are cases where great mistakes are made by inaction. Our own code and practice has many

nocent parties, but if divorces are difficult to instances of this kind but many others may be obtain, there is likely to be a more mature conintroduced with good results.

sideration of marriage and all it involves before the words are spoken that should never be un

said. The attitude of the Roman Catholic The unfortunate results of each State having church in opposing all divorces may lead to statutes which differ from others becomes more some unhappiness, but taken as a whole it conand more apparent as time passes and decisions forms more closely to the teachings of religion are made by various courts.

than that of any other church. If the ProtestThe recent decision of the Oklahama Su• | ant body do not teach divorce, they at least preme Court, invalidating a number of divorces tacitly sanction it. granted in that territory within the last few What God hath joined together let no man years, has directed attention anew to the need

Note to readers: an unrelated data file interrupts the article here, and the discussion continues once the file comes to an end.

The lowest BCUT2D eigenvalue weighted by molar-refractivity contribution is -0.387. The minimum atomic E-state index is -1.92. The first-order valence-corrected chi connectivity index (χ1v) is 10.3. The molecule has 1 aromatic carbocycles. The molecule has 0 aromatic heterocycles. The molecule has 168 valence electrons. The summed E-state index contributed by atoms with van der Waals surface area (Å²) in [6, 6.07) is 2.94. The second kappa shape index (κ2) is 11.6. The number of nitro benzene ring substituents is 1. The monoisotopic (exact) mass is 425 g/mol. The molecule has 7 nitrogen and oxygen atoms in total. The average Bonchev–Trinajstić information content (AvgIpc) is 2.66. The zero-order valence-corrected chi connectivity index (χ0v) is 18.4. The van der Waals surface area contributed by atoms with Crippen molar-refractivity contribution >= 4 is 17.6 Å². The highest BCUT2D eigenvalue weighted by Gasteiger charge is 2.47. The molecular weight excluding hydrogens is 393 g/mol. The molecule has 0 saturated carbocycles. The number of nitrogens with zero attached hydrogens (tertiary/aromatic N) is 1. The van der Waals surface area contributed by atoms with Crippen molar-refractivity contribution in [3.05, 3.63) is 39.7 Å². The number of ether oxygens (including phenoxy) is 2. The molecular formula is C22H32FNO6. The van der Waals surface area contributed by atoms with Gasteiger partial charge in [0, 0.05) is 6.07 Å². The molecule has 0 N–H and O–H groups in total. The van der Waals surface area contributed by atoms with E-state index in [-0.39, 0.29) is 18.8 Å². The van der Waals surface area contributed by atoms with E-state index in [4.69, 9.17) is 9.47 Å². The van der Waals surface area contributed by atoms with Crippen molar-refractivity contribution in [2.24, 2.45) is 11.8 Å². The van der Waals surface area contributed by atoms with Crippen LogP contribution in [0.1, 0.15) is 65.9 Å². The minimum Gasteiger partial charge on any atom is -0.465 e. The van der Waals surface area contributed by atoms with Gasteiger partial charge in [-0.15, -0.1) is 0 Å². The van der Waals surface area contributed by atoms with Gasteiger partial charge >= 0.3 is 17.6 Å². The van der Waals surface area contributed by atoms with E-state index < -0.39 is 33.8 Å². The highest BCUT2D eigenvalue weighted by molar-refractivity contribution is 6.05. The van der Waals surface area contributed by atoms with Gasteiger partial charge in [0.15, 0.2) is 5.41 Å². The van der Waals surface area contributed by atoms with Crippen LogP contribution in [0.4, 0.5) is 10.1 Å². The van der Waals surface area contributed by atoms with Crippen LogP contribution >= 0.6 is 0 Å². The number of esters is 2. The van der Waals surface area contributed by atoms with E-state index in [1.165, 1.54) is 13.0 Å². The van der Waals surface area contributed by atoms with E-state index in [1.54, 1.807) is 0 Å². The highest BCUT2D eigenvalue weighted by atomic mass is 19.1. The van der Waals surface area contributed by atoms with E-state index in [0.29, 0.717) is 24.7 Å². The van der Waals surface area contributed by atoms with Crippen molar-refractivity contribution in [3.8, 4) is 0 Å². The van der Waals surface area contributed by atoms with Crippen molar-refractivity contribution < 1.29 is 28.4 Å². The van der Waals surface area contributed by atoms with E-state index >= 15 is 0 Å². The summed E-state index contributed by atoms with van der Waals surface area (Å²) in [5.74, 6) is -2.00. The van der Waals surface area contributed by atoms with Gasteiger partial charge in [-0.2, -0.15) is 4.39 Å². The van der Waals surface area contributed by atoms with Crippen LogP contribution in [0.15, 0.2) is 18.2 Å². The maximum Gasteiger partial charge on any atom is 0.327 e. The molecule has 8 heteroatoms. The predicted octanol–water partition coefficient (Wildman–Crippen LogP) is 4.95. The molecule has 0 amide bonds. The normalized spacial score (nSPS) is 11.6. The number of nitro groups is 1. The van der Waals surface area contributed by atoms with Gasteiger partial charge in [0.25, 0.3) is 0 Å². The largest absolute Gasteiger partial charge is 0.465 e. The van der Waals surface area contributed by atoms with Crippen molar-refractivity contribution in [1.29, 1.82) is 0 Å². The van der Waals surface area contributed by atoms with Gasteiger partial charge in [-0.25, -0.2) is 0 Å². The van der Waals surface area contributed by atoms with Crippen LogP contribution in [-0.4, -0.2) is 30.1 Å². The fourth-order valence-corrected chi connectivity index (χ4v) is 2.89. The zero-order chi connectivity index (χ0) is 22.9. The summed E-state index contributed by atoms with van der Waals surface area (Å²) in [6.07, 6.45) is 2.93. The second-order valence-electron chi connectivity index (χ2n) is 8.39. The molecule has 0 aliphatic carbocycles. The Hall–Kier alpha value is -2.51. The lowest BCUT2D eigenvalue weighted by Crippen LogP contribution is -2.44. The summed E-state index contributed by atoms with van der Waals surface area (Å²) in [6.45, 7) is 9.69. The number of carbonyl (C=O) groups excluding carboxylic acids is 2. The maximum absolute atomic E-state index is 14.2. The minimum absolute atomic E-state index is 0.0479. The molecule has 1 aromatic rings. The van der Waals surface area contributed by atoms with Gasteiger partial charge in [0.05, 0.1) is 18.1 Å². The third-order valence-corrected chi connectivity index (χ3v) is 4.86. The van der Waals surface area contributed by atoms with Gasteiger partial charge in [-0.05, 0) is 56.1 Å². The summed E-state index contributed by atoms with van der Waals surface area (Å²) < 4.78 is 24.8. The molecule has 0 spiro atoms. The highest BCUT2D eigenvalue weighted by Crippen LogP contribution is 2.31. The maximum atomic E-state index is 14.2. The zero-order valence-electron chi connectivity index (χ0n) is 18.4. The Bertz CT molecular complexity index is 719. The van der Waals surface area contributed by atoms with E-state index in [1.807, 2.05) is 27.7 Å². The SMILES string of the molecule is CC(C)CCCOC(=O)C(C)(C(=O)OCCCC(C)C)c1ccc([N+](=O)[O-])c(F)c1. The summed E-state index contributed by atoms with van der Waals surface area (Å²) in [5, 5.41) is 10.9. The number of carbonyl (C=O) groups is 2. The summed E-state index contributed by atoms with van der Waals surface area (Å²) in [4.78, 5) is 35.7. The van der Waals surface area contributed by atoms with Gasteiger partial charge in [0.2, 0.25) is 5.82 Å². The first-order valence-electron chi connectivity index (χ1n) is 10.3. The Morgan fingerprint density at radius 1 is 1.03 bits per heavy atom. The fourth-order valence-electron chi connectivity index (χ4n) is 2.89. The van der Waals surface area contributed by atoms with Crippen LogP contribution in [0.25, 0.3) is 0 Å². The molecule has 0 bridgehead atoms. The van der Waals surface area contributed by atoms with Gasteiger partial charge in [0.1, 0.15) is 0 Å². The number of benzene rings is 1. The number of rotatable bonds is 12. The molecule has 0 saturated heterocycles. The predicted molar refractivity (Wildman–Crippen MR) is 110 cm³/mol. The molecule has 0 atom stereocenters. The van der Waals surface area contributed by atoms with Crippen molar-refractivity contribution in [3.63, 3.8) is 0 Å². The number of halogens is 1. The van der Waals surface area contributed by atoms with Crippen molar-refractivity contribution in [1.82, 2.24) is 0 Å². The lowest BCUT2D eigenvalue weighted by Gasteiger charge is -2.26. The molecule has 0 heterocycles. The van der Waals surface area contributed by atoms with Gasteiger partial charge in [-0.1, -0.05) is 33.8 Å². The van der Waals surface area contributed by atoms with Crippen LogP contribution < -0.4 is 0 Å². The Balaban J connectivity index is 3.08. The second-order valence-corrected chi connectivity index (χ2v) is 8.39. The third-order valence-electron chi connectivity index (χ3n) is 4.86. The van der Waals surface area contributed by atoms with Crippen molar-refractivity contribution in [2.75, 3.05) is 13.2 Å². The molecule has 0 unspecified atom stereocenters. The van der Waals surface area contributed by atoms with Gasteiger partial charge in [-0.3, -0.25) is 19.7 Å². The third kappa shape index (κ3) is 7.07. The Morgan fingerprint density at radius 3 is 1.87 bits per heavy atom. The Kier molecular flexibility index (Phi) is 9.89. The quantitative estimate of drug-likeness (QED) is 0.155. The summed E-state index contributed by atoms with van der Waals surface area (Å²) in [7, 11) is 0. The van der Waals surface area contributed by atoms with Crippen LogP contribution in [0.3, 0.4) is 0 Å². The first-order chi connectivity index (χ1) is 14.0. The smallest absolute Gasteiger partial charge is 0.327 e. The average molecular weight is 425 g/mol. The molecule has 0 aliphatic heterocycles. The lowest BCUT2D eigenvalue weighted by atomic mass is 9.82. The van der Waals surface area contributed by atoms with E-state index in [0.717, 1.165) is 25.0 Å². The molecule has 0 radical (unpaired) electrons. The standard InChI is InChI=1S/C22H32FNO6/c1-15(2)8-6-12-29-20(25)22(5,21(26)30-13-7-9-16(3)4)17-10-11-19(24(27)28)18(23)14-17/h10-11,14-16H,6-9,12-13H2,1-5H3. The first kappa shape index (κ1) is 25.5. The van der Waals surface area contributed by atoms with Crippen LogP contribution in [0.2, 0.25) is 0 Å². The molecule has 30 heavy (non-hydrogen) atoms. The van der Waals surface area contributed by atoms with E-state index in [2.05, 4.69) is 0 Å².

put asunder."

And even the non-professor of of an uniform national divorce law. Under the religion, if he be an earnest man, can but view decision of this court, many people who have with alarm the increasing lightness with which assumed new marriage vows as lightly as they lour courts hold the marriage tie and the home,

upon which depend the perpetuity and the sta he had been compelled to go South on account bility of American institutions.

of his rapidly declining health.

Mr. Jackson had the reputation of being very Justice Howell Edmunds Jackson of the sensitive concerning any public discussion of

his health. The other members of the court United States Supreme Court, who died at West Meade, Tennessee, on August 8th, was

were poorly advised as to his condition, and

this is said to have been the reason for the born in Paris, Tennessee, on April 8, 1832.

equivocal character of the announcement of the He spent his school days in the town of Jack

decision to grant a rehearing in the income tax son, and at the age of sixteen graduated from the West Tennessee College. The next two

case, which of necessity depended upon Judge years he spent in the study of law at the Uni- Jackson's presence.

He sat through the argument, which conversity of Virginia, and in 1855 he attended the law school of the Cumberland University. tinued for three days, took part in the consultaHe practised his profession in Jackson, and tion of the court, and when the day arrived for